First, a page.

Industry Experts on Designing Research Platforms to Serve Patient Participants
By Bio-IT World Staff
April 29, 2015 | Large and growing volumes of data, whether from -omics technologies, wearables, or clinical records, have made researchers in the life sciences hungry for bigger cohorts of research volunteers to cut through the noise. From basic research to the pharmaceutical industry and hospital systems, the need for new ways to reach patients is palpable. Last Thursday at the Bio-IT World Conference & Expo in Boston, a keynote panel showcased three organizations taking approaches that give study subjects a stake in research and aim to make it easier and more rewarding to participate. The session, titled “Data Custodians, Patient Advocates,” drew connections between the meaningful use of data and meaningful engagement of the individuals providing that data.
The panel, moderated by Bio-IT World Editor Allison Proffitt, featured Katherine Wendelsdorf, a field application scientist at QIAGEN who also serves as spokesperson for the Empowered Genome Community; Andreas Kogelnik, founder of the Open Medicine Institute; and Benjamin Heywood, co-founder and President of PatientsLikeMe. All three of their organizations have turned to social networking models for inspiration in building platforms to host and share patient data.
The most targeted of the three projects is the Empowered Genome Community, which Wendelsdorf likened in her presentation to a Match.com for genomic information. The Community is open to anyone who personally owns their own genome sequence or genotype, whether through research initiatives like the Personal Genome Project or consumer services like 23andMe. “What it aims to do is help individuals make their own well-sequenced genomes more scientifically useful,” Wendesldorf explained. Members can upload their personal data to an online platform, and immediately get free access to a commercial-grade genome analysis suite, QIAGEN’s Variant Analysis.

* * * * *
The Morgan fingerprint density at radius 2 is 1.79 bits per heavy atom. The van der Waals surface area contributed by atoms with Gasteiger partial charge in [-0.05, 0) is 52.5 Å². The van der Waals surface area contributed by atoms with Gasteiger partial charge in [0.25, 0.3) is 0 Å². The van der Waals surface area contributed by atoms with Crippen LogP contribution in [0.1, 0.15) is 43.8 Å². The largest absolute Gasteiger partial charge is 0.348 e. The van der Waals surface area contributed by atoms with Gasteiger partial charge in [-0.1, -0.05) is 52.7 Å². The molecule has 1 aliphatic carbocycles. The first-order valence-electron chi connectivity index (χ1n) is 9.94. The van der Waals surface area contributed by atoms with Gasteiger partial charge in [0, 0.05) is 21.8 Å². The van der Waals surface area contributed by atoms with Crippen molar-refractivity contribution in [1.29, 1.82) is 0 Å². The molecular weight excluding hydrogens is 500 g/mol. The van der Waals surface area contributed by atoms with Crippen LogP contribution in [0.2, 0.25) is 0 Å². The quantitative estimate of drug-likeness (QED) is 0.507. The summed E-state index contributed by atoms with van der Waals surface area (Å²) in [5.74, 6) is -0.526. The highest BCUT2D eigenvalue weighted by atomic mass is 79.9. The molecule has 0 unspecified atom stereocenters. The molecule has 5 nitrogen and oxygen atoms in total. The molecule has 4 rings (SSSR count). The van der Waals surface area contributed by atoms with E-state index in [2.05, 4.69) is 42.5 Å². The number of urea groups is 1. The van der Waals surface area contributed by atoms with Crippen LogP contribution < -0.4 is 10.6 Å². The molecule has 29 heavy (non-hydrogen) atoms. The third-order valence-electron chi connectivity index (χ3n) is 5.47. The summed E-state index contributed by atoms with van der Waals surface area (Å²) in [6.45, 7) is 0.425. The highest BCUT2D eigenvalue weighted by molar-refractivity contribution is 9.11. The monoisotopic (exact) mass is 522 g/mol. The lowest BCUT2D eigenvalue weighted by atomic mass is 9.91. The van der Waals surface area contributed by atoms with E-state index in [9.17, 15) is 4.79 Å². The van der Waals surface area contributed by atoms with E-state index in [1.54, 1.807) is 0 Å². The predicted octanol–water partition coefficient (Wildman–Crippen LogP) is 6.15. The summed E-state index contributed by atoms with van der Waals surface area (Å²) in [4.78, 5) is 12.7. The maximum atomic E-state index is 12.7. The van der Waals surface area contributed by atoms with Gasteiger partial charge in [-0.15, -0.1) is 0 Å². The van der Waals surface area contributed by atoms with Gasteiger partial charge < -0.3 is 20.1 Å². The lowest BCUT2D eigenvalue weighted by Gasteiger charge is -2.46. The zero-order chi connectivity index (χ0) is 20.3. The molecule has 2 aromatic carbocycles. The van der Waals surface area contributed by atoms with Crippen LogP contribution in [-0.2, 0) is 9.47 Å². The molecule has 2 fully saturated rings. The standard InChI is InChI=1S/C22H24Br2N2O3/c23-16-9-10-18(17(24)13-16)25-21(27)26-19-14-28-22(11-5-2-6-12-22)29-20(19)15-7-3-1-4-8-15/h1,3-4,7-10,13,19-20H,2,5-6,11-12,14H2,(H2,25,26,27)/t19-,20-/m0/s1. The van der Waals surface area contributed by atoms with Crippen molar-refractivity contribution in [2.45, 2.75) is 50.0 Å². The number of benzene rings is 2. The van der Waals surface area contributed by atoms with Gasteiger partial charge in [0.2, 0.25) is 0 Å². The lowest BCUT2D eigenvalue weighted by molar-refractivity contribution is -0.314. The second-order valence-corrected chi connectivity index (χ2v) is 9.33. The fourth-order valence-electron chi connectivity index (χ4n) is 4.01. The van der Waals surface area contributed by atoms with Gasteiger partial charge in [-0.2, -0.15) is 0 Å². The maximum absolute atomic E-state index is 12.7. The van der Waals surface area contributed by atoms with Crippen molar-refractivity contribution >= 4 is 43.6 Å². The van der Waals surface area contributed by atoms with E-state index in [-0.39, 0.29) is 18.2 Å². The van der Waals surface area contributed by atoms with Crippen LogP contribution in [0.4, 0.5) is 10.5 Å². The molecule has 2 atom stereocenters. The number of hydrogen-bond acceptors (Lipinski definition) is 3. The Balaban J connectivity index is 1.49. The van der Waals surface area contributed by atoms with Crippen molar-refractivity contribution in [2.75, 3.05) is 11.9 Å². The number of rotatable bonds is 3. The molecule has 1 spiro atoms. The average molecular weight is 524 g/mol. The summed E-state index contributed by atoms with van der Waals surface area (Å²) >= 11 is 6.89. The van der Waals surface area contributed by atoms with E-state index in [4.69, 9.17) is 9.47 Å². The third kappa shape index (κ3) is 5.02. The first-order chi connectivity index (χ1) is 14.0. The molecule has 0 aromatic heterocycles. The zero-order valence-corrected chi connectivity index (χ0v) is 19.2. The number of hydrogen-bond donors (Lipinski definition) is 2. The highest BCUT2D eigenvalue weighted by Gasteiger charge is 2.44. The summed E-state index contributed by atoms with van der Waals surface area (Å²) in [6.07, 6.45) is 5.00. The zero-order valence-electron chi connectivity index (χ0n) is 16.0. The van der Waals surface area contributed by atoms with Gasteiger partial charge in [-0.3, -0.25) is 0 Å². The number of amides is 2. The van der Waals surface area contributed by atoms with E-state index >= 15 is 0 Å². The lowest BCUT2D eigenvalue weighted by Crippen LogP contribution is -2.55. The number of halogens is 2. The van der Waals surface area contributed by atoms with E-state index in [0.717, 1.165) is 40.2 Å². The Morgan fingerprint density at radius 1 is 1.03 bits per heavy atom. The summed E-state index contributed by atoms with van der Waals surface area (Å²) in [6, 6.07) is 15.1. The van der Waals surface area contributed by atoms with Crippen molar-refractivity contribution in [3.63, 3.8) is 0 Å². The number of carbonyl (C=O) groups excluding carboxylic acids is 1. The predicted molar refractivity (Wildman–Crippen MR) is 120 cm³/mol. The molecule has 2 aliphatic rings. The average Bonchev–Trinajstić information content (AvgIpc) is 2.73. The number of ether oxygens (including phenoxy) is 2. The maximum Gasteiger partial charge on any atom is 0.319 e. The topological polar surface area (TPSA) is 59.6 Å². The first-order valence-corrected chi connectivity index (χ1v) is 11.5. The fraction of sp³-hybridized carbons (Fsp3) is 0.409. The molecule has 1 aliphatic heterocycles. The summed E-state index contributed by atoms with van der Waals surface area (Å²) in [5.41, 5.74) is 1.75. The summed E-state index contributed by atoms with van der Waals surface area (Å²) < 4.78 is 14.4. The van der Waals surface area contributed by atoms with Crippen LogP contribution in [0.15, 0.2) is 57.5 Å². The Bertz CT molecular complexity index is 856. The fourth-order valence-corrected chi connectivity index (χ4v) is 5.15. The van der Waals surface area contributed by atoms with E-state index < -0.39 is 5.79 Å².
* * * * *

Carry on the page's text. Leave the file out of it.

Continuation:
Members’ presence in the Community also lets researchers contact them for enrollment in scientific studies. Like Match.com, the Empowered Genome Community looks for key attributes that make a researcher and a community member a good match. “We have researchers who contact us and say, ‘I need a few more controls for my study. Do you have any genomes right now from women over the age of 50, with no history of breast cancer?’” said Wendelsdorf. Those researchers can then send notifications to members who fit that description, and if the members are interested, they can be put in direct contact. (For more, see “An Online Community for the World’s Whole Genome Owners.”)
At the Open Medicine Institute (OMI), Kogelnik’s team has opted for more of an electronic medical record (EMR) model, but with the patient as the administrator. Patients who build accounts in OMI’s platform, OpenMedNet, can deposit as much data as they like into their personal profiles, and interface with researchers or hospital EMRs to bring in data they’re unlikely to own themselves, like full medical histories or genome sequences. Like Wendelsdorf, Kogelnik believes the best tools for spurring collaboration give patients a better view of their own data at the same time as researchers. OpenMedNet also shares with the Empowered Genome Community the strategy of telling scientists what kind of data is available within the platform, without actually transmitting patients’ data until a collaboration with privacy protections can be formed. (For more, see “OpenMedNet Provides a Platform for Understanding Chronic Disease.”)